Because of this, performers who come out publicly about their harassment and abuse are likely to to be met with more vitriol than support. That, or they’ll be bombarded with the predatory and conditional “help” offered by abolitionist organizations that make offers of financial relief or housing in exchange for a complete condemnation of the industry, and, nearly always, some kind of religious conversion. On an everyday level, performers have to walk the same awkward path all women do when they speak up about what’s been done to them: navigate a network of friends and allies who feel they must take sides in an industry that’s already uniquely stigmatized. Coming out publicly comes with the risk of losing the very network we rely on to survive. 

Lee’s words, then, aren’t light ones. 

So you can imagine my surprise when another allegation hit just a few hours later. This time, it came from Jane Wilde, a new performer and total sweetheart who’s known for her personality and high-energy scenes. In a now-deleted Instagram video, she detailed her experience shooting for Ryan Madison, the talent and producer behind popular sites like Porn Fidelity and Teen Fidelity. What she described wasn’t “rape” in the “crazed psychopath drags a jogger behind a bush” sense, but a series of rough, non-negotiated acts during a scene that left her feeling taken advantage of and misled. Uncomfortable but afraid to be labeled as “difficult,” she went along with the surprise creampie and unexpected blow job he pushed on her. Like most young performers, she wanted to impress him, and he seemed to get off on the power he wielded over his talent that day.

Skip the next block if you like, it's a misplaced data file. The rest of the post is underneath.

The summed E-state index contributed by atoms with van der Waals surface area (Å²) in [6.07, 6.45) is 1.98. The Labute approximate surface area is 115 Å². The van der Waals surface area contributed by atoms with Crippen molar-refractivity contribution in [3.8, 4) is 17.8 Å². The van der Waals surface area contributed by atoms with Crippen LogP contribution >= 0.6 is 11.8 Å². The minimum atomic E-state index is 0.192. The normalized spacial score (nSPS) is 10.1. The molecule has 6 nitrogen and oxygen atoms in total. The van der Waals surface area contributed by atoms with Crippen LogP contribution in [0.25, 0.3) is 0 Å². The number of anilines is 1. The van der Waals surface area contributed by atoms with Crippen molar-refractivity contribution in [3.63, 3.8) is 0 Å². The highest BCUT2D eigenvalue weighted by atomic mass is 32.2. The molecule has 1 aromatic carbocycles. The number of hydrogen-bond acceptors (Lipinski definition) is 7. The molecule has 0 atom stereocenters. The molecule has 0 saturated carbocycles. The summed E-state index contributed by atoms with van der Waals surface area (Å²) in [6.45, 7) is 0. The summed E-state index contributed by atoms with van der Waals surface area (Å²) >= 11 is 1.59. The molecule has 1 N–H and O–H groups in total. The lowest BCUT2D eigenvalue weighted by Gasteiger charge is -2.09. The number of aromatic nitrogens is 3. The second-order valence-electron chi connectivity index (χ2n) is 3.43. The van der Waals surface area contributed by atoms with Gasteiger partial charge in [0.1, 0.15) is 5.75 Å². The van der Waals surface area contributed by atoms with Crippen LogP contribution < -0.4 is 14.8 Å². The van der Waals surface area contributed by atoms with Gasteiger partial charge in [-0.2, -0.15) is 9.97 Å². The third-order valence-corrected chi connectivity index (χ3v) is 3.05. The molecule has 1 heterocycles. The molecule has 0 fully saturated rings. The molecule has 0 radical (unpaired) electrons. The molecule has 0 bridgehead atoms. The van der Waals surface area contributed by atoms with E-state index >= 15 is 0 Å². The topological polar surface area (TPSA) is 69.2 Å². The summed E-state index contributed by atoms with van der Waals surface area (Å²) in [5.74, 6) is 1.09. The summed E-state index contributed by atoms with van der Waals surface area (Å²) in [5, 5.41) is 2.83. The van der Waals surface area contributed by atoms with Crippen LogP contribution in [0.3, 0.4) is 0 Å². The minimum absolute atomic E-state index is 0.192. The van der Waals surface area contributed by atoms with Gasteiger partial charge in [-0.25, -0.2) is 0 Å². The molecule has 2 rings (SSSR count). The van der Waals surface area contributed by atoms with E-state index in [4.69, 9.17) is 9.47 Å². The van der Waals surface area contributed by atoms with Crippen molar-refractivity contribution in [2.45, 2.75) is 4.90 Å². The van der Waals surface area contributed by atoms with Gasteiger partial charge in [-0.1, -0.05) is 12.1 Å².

Shortly thereafter, Maya Kendrick, a friend of mine, alleged that her agent, Dave Rock of Motley Models, had made sexual use of her while she was staying in his model house and relying on him for bookings and finances. Once again, her complaint was “mundane” — she had a gatekeeper to money and a career, he expressed interest and she was expected to satisfy it if she wanted to stay in his good graces.